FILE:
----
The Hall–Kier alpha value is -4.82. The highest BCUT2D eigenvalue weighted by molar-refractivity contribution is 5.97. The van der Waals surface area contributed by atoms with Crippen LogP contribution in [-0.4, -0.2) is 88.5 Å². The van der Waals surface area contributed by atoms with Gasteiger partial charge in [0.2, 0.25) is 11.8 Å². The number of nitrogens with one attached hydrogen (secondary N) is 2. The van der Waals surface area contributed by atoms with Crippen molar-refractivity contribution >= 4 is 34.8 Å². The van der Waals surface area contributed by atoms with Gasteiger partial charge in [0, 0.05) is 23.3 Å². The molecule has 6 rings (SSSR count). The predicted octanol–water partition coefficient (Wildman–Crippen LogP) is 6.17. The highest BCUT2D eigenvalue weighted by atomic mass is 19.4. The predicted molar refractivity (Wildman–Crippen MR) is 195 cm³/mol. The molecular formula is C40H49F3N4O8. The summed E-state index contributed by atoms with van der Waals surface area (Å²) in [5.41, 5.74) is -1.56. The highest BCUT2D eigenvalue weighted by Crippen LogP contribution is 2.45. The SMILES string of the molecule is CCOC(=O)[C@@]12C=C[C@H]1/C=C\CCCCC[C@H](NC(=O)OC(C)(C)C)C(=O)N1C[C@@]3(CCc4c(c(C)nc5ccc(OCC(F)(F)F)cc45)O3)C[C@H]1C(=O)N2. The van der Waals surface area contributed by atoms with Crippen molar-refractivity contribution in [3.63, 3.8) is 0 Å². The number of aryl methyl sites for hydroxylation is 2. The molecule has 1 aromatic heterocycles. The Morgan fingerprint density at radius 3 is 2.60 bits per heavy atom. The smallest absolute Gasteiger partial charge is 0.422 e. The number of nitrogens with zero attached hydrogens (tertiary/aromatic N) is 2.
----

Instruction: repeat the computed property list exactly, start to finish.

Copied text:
The Hall–Kier alpha value is -4.82. The highest BCUT2D eigenvalue weighted by molar-refractivity contribution is 5.97. The van der Waals surface area contributed by atoms with Crippen LogP contribution in [-0.4, -0.2) is 88.5 Å². The van der Waals surface area contributed by atoms with Gasteiger partial charge in [0.2, 0.25) is 11.8 Å². The number of nitrogens with one attached hydrogen (secondary N) is 2. The van der Waals surface area contributed by atoms with Crippen molar-refractivity contribution >= 4 is 34.8 Å². The van der Waals surface area contributed by atoms with Gasteiger partial charge in [0, 0.05) is 23.3 Å². The molecule has 6 rings (SSSR count). The predicted octanol–water partition coefficient (Wildman–Crippen LogP) is 6.17. The highest BCUT2D eigenvalue weighted by atomic mass is 19.4. The predicted molar refractivity (Wildman–Crippen MR) is 195 cm³/mol. The molecular formula is C40H49F3N4O8. The summed E-state index contributed by atoms with van der Waals surface area (Å²) in [5.41, 5.74) is -1.56. The highest BCUT2D eigenvalue weighted by Crippen LogP contribution is 2.45. The SMILES string of the molecule is CCOC(=O)[C@@]12C=C[C@H]1/C=C\CCCCC[C@H](NC(=O)OC(C)(C)C)C(=O)N1C[C@@]3(CCc4c(c(C)nc5ccc(OCC(F)(F)F)cc45)O3)C[C@H]1C(=O)N2. The van der Waals surface area contributed by atoms with Crippen molar-refractivity contribution in [3.63, 3.8) is 0 Å². The number of aryl methyl sites for hydroxylation is 2. The molecule has 1 aromatic heterocycles. The Morgan fingerprint density at radius 3 is 2.60 bits per heavy atom. The smallest absolute Gasteiger partial charge is 0.422 e. The number of nitrogens with zero attached hydrogens (tertiary/aromatic N) is 2.